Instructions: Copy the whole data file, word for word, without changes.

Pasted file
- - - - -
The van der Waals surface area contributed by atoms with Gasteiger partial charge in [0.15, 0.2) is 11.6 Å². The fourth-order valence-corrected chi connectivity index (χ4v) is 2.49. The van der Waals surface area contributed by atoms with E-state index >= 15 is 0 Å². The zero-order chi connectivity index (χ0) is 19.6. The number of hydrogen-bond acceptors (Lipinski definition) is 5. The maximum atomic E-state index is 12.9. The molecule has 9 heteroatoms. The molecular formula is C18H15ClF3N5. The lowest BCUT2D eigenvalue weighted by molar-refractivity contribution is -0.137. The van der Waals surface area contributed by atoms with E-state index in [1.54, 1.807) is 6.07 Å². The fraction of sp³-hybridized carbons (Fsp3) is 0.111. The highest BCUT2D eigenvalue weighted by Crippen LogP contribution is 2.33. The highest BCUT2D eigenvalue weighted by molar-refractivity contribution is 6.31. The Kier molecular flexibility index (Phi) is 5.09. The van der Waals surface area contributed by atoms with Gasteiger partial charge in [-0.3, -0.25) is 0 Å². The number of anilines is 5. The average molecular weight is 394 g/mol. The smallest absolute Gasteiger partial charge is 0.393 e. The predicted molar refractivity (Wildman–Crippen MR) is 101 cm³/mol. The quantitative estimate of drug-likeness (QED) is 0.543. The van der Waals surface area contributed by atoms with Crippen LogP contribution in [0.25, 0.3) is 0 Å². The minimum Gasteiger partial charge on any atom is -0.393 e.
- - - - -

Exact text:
The van der Waals surface area contributed by atoms with Gasteiger partial charge in [0.15, 0.2) is 11.6 Å². The fourth-order valence-corrected chi connectivity index (χ4v) is 2.49. The van der Waals surface area contributed by atoms with E-state index >= 15 is 0 Å². The zero-order chi connectivity index (χ0) is 19.6. The number of hydrogen-bond acceptors (Lipinski definition) is 5. The maximum atomic E-state index is 12.9. The molecule has 9 heteroatoms. The molecular formula is C18H15ClF3N5. The lowest BCUT2D eigenvalue weighted by molar-refractivity contribution is -0.137. The van der Waals surface area contributed by atoms with E-state index in [1.54, 1.807) is 6.07 Å². The fraction of sp³-hybridized carbons (Fsp3) is 0.111. The highest BCUT2D eigenvalue weighted by Crippen LogP contribution is 2.33. The highest BCUT2D eigenvalue weighted by molar-refractivity contribution is 6.31. The Kier molecular flexibility index (Phi) is 5.09. The van der Waals surface area contributed by atoms with Gasteiger partial charge in [-0.3, -0.25) is 0 Å². The number of anilines is 5. The average molecular weight is 394 g/mol. The smallest absolute Gasteiger partial charge is 0.393 e. The predicted molar refractivity (Wildman–Crippen MR) is 101 cm³/mol. The quantitative estimate of drug-likeness (QED) is 0.543. The van der Waals surface area contributed by atoms with Crippen LogP contribution in [0.25, 0.3) is 0 Å². The minimum Gasteiger partial charge on any atom is -0.393 e.